Francis Jeffrey, a Scottish critic, born in Edinburgh, Oct. 23, 1773, died at Craigcrook, Jan. 26, 1850. He was the eldest son of a depute clerk in the court of session, and was educated at Edinburgh, Glasgow, and Oxford. At Glasgow he distinguished himself as one of the most acute and fluent speakers, and formed the habit of accompanying all his studies by collateral composition. He took little pleasure in his residence at Oxford, and after one session returned to Edinburgh, and attended the law classes at the university. At the same time he was busy with literature and poetry, and was admitted, Dec. 11, 1792, into the speculative society, in which for nearly ten years he trained his powers of speaking and writing, having among his competitors Walter Scott, Lord Henry Petty (marquis of Lansdowne), Henry Brougham, Francis Horner, John A. Murray, James Moncrieff, and Henry Cockburn. He was admitted to practice Dec. 16, 1794, but suffered under the disadvantages of being as devoted to literature as to law, and of having proclaimed himself a whig, while the effect of the revolutionary excesses of France not only debarred Scottish whigs from hope of preferment, but almost placed them under a social ban.
In 1801 his professional income had amounted in no one year to £100. In that year he married, with "all the recommendations of poverty," and took up his residence in a third story in Buccleugh place. There several of his young whig associates, prominent among whom were Sydney Smith, Brougham, and Horner, were wont to visit him, and it was at these social meetings that the "Edinburgh Review " was suggested and planned. The first number appeared Oct. 10, 1802, containing besides others seven articles by Sydney Smith, four by Horner, four by Brougham, and five by Jeffrey. Its learning, talent, spirit, and eloquence caused it to be nailed at once by the liberal party as the dawn of a brighter day, and by thoughtful men, indifferent to party, as an organ of the highest order for able and fearless discussion of every matter worthy of inquiry. A first and a second impression of 750 copies were rapidly exhausted; at the issue of the third number the regular sale was 2,500 copies, and in 1813 it exceeded 12,000. Jeffrey became its official editor with the fourth number, and continued to edit it for 26 years, during which period he was its most popular and effective contributor; and he wrote for it at intervals till near the time of his death.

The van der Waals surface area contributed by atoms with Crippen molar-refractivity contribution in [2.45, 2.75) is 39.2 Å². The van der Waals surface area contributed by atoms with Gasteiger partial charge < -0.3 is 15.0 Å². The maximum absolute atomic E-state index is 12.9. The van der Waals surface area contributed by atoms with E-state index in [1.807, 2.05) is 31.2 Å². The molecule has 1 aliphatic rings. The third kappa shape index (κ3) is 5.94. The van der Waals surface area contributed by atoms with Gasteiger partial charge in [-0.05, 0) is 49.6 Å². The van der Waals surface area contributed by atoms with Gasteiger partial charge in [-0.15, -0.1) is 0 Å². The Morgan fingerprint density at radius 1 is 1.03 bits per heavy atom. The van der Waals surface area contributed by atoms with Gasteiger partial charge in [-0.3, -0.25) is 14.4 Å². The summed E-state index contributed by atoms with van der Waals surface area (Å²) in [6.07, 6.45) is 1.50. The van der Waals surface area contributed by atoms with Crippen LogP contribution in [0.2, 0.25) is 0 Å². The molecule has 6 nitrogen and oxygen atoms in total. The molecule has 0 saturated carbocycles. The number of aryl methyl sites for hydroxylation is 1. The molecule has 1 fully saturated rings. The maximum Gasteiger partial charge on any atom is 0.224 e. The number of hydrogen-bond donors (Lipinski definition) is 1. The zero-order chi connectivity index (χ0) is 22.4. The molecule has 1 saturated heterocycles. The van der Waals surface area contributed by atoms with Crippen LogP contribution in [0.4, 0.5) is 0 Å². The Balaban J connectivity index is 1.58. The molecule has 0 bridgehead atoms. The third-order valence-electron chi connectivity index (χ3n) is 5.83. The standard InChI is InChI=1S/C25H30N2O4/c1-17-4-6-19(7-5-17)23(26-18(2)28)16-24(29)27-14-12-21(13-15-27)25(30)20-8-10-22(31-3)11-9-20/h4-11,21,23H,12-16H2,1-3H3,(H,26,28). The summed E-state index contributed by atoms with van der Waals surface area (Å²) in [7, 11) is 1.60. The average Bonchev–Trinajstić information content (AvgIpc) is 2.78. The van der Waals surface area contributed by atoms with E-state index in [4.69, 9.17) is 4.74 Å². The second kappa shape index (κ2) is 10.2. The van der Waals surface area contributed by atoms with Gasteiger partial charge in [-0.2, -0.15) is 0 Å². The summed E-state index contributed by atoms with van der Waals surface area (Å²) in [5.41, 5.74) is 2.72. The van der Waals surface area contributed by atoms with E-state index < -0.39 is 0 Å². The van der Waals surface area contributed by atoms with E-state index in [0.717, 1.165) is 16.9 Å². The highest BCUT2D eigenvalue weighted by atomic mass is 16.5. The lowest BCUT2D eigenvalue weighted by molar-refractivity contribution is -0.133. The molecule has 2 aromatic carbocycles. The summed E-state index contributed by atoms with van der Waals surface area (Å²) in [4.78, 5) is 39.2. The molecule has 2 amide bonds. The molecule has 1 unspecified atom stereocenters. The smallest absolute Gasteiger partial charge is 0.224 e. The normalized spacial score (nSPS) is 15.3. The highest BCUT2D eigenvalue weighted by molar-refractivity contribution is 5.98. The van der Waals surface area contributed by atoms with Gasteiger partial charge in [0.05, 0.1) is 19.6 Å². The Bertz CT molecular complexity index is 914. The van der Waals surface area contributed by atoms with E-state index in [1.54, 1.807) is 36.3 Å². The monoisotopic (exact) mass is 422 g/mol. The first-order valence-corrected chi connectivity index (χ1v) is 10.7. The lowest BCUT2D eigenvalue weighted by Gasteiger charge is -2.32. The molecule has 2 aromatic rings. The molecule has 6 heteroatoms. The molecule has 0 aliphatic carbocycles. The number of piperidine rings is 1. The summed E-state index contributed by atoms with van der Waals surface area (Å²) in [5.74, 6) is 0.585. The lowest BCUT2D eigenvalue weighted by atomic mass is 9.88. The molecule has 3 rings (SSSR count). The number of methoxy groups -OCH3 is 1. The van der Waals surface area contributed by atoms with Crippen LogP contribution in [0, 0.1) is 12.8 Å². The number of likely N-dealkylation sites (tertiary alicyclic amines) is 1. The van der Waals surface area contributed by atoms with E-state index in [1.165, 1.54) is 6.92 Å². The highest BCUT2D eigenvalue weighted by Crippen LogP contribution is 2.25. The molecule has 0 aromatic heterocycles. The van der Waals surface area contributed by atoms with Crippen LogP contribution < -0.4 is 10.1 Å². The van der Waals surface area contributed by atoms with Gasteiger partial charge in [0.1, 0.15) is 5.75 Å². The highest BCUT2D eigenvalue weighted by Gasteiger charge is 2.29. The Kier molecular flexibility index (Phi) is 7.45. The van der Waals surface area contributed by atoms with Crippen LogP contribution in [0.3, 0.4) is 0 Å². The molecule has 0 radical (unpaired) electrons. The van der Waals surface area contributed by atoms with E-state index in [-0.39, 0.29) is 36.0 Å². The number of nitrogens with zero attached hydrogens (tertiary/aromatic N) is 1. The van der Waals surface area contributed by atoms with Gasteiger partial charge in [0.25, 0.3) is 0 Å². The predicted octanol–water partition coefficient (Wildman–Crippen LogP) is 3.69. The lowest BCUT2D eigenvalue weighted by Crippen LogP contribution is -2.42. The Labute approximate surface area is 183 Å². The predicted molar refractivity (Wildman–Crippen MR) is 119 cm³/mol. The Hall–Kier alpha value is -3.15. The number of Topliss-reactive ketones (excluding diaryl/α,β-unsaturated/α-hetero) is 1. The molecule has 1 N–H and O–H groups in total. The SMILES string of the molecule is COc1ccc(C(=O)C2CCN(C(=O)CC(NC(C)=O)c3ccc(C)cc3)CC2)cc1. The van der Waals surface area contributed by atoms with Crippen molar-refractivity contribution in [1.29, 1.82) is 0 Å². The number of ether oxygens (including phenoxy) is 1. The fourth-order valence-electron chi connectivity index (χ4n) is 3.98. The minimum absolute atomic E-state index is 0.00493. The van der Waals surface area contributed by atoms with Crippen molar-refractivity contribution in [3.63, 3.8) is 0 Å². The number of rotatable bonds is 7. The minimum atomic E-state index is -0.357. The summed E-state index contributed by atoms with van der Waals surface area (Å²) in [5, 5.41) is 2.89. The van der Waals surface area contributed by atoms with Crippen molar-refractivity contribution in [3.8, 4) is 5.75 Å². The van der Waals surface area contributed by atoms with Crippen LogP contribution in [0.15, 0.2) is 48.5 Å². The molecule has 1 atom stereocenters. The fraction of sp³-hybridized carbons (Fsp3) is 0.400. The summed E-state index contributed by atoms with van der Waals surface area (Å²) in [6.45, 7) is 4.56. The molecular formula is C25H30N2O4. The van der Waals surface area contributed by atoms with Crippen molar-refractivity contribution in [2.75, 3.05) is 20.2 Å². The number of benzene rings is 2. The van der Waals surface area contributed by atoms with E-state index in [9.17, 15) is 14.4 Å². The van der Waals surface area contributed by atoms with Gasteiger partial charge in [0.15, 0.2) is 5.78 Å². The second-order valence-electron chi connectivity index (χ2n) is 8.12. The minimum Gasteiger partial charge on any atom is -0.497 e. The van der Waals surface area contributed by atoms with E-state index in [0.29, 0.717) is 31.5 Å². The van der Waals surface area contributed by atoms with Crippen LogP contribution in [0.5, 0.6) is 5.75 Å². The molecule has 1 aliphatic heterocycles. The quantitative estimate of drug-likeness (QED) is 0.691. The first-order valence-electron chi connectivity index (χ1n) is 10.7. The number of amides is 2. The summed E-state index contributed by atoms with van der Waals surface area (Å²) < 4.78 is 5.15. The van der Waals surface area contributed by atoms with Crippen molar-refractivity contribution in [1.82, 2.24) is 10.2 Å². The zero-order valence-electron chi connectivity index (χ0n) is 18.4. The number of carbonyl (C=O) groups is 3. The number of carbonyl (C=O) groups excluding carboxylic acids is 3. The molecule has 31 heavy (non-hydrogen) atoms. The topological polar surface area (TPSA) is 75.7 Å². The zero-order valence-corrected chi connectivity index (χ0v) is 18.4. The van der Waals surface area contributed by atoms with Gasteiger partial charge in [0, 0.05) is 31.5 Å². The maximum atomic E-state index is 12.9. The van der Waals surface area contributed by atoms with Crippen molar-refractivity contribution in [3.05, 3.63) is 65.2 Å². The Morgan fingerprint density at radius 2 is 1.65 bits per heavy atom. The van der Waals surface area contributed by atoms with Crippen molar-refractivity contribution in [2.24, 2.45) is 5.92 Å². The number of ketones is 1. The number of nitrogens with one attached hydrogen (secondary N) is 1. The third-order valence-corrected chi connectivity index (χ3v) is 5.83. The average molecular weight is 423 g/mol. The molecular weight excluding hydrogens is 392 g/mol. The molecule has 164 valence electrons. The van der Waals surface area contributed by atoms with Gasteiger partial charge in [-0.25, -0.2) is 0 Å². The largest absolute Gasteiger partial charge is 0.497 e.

The whole number of his contributions is 200, of which 79 were selected for republication (2d ed., 3 vols., London, 1846; 1 vol., 1853). In the larger part of them he appears as literary critic, but several are devoted to metaphysics and to politics. The thoroughness and ability with which he analyzed literary productions, pointed out their beauties, and chastised their defects, was unprecedented in periodicals. His attack on the "Odes and Epistles" of Moore (1806) led to a harmless duel with Moore, and came near causing one between Moore and Byron. Against Wordsworth, Southey, and Coleridge he waged a long war, which he subsequently admitted to be unjustifiable. Yet even in his harshest critiques it was his custom to select the finest passages for quotation. In 1813, after having been a widower eight years, he visited New York to marry Charlotte Wilkes, a grandniece of the celebrated politician John Wilkes. In 1815 he took up his residence at Craigcrook, two miles from Edinburgh, where he passed his summers until the year of his death. His reputation at the bar increased with his success as a reviewer.
He rose to the highest eminence as a pleader, was elected in 1821 lord rector of the university of Glasgow, and in 1829 dean of the faculty of advocates, was appointed lord advocate in 1830, entered the house of commons in 1831, and was elevated to the Scottish bench in 1834. He took part in the reform debates in parliament, but did not maintain there the reputation for eloquence which he enjoyed at the bar. As a judge he was a model of courtesy and patience, and remarkable for the rapidity of his decisions and the vivacity and clearness of his statements. He was most highly esteemed in private life, and as a brilliant converse, abounding in wit, fancy, and amiability. His biography was written by Lord Cockburn, with a selection from his correspondence (Edinburgh, 1852).